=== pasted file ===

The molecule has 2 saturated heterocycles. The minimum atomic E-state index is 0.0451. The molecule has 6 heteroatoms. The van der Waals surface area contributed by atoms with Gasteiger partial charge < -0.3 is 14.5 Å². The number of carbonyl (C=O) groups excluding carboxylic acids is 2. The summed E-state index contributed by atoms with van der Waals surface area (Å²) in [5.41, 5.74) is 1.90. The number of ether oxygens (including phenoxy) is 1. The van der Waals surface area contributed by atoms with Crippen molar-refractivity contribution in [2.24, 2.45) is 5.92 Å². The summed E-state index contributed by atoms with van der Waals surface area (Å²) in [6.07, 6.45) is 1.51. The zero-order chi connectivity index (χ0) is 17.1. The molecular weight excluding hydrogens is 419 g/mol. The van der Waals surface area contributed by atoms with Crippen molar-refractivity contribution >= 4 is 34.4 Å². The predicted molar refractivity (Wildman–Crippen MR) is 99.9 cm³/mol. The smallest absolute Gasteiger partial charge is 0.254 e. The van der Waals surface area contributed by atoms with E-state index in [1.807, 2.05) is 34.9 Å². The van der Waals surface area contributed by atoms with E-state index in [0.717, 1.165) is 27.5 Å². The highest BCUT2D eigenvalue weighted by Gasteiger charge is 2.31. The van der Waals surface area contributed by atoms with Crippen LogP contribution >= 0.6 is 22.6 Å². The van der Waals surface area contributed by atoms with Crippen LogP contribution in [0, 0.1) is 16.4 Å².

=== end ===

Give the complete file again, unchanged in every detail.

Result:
The molecule has 2 saturated heterocycles. The minimum atomic E-state index is 0.0451. The molecule has 6 heteroatoms. The van der Waals surface area contributed by atoms with Gasteiger partial charge < -0.3 is 14.5 Å². The number of carbonyl (C=O) groups excluding carboxylic acids is 2. The summed E-state index contributed by atoms with van der Waals surface area (Å²) in [5.41, 5.74) is 1.90. The number of ether oxygens (including phenoxy) is 1. The van der Waals surface area contributed by atoms with Crippen molar-refractivity contribution in [2.24, 2.45) is 5.92 Å². The summed E-state index contributed by atoms with van der Waals surface area (Å²) in [6.07, 6.45) is 1.51. The zero-order chi connectivity index (χ0) is 17.1. The molecular weight excluding hydrogens is 419 g/mol. The van der Waals surface area contributed by atoms with Crippen molar-refractivity contribution >= 4 is 34.4 Å². The predicted molar refractivity (Wildman–Crippen MR) is 99.9 cm³/mol. The smallest absolute Gasteiger partial charge is 0.254 e. The van der Waals surface area contributed by atoms with E-state index in [1.807, 2.05) is 34.9 Å². The van der Waals surface area contributed by atoms with E-state index in [0.717, 1.165) is 27.5 Å². The highest BCUT2D eigenvalue weighted by Gasteiger charge is 2.31. The van der Waals surface area contributed by atoms with Crippen LogP contribution >= 0.6 is 22.6 Å². The van der Waals surface area contributed by atoms with Crippen LogP contribution in [0, 0.1) is 16.4 Å².